Sharpton presses ad 'fair share'

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The Rev. Al Sharpton, saying the federal government is not honoring its commitment to minority media and agencies, is pressuring New York's high-profile senators, Democrats Hillary Rodham Clinton and Charles Schumer, to hold hearings on the issue.

In a letter sent last week to both senators, Rev. Sharpton, who previously announced the formation of an exploratory committee to seek a presidential bid, said government offices and their ad agencies aren't adequately complying with a Clinton administration executive order. That order, signed in October 2000, is aimed at improving the use of minority media and minority agencies for government advertising.

"Over a year has passed" since the executive order was signed, said the letter. "Still nothing has changed. In the face of Sept. 11, it is most important that we move to protect and ensure for future generations of black Americans their fair share of voice.

"We are not merely talking about media bias or industrywide discrimination," Rev. Sharpton wrote. "We are talking about Madison Avenue, and for that matter the Democratic National Committee, marginalizing black citizens of New York."

The letter, which also questions whether Madison Avenue has "turned New York into the media Johannesburg of America ... Harlem into the media Sowento of New York," is slated to be formally unveiled at a Washington press conference on an as-yet-undecided date in January. Expected to attend as participants are talk show hosts from several New York minority radio stations, including Ann Tripp and Mark Riley of Inner City Broadcasting Corp.'s WLIB-AM and James Mtume, Bob Slade, Bob Pickett and Charles Ethridge of Emmis Communications' WRKS-FM (KISS FM).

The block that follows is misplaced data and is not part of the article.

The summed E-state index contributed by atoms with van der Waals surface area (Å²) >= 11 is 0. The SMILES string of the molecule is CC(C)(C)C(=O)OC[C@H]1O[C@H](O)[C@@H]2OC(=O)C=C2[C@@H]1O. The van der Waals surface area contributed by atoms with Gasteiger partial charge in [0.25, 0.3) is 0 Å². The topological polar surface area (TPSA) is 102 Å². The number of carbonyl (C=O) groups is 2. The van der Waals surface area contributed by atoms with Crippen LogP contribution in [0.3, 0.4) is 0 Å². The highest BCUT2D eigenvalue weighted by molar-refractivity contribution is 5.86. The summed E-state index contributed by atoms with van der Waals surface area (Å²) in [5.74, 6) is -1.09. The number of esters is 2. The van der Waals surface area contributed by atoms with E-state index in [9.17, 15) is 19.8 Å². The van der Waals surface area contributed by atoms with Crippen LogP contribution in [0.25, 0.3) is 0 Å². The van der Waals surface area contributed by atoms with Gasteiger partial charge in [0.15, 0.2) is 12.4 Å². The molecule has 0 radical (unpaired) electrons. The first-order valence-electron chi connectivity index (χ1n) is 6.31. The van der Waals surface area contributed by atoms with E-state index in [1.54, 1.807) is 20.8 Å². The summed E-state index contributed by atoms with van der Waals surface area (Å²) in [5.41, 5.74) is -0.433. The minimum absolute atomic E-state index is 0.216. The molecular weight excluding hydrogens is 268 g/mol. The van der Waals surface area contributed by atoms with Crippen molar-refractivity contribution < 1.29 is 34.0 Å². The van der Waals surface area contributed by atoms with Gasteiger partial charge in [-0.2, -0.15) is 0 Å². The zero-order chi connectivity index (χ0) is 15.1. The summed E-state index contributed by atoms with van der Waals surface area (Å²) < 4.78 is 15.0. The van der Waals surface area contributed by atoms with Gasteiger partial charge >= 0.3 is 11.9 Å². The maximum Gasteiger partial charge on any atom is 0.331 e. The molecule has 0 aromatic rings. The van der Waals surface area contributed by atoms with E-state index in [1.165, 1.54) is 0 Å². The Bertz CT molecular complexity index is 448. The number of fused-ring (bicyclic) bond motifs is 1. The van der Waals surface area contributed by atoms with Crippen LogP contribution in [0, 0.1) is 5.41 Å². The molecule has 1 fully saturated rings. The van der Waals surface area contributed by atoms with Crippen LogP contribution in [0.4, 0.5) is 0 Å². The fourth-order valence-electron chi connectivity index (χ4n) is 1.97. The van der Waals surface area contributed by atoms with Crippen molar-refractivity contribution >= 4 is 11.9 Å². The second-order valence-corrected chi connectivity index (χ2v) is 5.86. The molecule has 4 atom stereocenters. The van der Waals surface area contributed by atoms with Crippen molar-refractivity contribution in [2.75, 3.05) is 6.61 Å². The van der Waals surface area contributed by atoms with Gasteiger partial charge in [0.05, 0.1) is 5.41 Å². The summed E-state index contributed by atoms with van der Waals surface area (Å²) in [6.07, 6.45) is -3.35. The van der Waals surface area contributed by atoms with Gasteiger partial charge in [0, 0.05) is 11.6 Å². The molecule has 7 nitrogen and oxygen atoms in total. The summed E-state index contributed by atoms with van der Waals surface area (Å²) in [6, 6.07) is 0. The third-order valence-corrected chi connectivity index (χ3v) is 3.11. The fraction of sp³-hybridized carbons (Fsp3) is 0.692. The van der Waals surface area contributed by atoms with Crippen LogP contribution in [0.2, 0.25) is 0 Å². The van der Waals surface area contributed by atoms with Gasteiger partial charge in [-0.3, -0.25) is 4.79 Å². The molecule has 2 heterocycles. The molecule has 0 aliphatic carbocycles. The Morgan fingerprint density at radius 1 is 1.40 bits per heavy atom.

Spokesmen for Sens. Clinton and Schumer were not available for comment last week. John Wolfe, senior VP of the Association of American Advertising Agencies, said his group would be willing to work with Rev. Sharpton if he wants its involvement, but also said this particular issue appears to be one for the federal government to rectify.

The executive order, announced in 2000 by then-Vice President Al Gore, was signed by then-President Bill Clinton. Titled "Increasing opportunities and access for disadvantaged businesses," the order called for expanded federal government efforts to inform small business and minority firms about potential government contracts and to ensure their involvement in the bidding process.

Despite the change in administration, the order apparently remains in effect, although the White House didn't return a call to confirm that.

Rev. Sharpton, in his letter, alleges the order isn't being adequately complied with and cites as proof several recent studies and news stories.

In an interview, he contends he has seen little progress. "Our concern is that we have not seen tangible enforcement of the order and we are asking them to look into this and to have a public hearing," he said. "It is one thing to deal with bias on Madison Avenue. It is another to defy a presidential order."

Rev. Sharpton said he feels there is a mandate and that Congress should look at whether ad agencies and the federal government are complying with it. He said he has not directly contacted the Bush administration, but also intended to contact U.S. Rep. Charles Rangel (D., N.Y.) the ranking Democratic member of the House Ways and Means Committee.

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